This year’s en primeur Burgundy tastings have gone ahead in London mostly as planned despite 80% of the country apparently having Covid.
‘It’s truly inspiring to see people who have been shielding all year turning up in such numbers,’ said PR Emma Longlunch. ‘Particularly when just three weeks ago they pulled out of my Marginslasher supermarket range tasting because they thought it was too risky.
‘They’re heroes, that’s what they are. Bloomin’ heroes.’
Even highly responsible drinks writers have been prepared to put self-interest to one side and show willing by drinking expensive wines for free.
‘Obviously I take my health and that of others incredibly seriously,’ said drinks writer, Boo Zhack. ‘But I was convinced they had all the right safety measures in place once they told me there were no spit buckets.’
Batard down the hatches
But despite higher than expected visitor numbers, this year’s Burgundy en primeur campaign has not been controversy free, with some tastings abandoned at the last minute.
Right wing enfant terrible Florence Lox said that Burgundy had ‘become the victim of cancel culture’ and in Beaune a statue of Aubert de Villaine was defaced with the words Bâtard Montrachet.
The organisers denied they were bowing to public pressure, and said they were simply ‘following up an incredibly short vintage with an equally short en primeur campaign.’
‘It’s important to keep a sense of perspective,’ they told Fake Booze. ‘You’re far more likely to die of a heart attack on seeing the release prices than you are of contracting Covid.’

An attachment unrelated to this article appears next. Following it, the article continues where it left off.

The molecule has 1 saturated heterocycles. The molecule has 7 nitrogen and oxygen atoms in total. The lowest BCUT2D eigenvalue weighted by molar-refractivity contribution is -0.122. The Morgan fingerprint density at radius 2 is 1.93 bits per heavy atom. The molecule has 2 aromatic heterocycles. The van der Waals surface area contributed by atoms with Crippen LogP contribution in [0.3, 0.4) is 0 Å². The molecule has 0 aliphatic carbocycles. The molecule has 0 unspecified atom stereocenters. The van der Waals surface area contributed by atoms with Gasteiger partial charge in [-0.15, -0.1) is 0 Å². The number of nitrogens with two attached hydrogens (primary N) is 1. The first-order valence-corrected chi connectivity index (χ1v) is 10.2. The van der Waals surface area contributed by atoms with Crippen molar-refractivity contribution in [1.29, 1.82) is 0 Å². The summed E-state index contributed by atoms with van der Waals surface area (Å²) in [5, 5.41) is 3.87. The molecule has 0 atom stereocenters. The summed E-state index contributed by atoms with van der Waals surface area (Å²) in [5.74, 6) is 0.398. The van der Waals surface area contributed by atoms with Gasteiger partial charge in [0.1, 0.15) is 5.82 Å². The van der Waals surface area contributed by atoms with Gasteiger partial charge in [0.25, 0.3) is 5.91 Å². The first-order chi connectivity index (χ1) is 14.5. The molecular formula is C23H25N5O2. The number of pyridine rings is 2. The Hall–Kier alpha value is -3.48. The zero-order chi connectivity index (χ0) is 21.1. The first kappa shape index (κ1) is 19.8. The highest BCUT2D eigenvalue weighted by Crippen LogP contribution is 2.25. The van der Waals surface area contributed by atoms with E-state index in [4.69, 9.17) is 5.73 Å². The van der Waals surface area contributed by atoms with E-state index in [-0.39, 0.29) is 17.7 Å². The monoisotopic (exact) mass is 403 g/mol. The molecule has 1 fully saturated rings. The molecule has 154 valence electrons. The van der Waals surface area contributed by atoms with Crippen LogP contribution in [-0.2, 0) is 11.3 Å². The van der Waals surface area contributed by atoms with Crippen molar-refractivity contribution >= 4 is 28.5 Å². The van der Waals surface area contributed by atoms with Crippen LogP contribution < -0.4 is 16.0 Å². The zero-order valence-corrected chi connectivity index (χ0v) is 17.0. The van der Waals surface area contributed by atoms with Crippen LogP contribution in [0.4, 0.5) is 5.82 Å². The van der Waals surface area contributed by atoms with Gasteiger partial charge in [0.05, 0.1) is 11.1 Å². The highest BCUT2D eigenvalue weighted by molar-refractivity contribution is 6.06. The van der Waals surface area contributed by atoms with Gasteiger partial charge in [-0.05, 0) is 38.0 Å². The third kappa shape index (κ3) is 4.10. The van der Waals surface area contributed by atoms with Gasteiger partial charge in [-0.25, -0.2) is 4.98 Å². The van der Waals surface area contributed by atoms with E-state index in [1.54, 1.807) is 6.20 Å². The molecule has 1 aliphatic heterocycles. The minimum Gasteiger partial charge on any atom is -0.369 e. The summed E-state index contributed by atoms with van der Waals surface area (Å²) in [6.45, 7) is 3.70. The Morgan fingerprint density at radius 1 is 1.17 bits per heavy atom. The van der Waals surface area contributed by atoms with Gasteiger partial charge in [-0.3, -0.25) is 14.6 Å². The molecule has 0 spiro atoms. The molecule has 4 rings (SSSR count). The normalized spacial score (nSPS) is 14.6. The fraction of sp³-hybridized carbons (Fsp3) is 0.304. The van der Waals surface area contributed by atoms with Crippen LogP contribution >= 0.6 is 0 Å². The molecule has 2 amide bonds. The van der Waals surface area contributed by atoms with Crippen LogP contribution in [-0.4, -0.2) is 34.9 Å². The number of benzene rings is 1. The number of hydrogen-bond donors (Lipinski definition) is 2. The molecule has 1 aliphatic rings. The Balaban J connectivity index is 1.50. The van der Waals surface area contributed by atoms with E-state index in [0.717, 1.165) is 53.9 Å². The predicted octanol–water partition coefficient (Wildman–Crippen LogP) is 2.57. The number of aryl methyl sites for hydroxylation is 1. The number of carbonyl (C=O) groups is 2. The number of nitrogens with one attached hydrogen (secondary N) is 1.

Greeks bearing grifts
The virus, however, disagreed.
‘I couldn’t give one Iota what everyone thinks,’ said a new Covid variant, fresh off the Eurostar from France. ‘It’s Gamma, Zeta and match to me.
‘And anyone who thinks otherwise is taking the Psi.’
Typicité de finance
Feedback from tasters at the events that did go ahead was generally positive.
‘People say that sun-filled vintages like 2020 create non-typical wines,’ said Eton-Anne Oxford of merchant Barely Bothers and Crudd.
‘But in fact they are a perfect expression of the region because they are incredibly rich.’
Her customers, she said, were already queuing up to buy them.
‘They’re big, fruity and bright red,’ she said. ‘And so are the wines. ’
Pricing for the 2020s has been described by seasoned Burgundy watchers as ‘suicidal but fair’.
Though Anthony Bow-Tie of Burgundy specialists Corduroy and Boring told Fake Booze that he rejected the idea that the reds, in particular, were becoming the preserve of the super-wealthy.
‘There are still bargains to be had, provided you know where to look,’ he said.
‘I’d suggest Oregon.’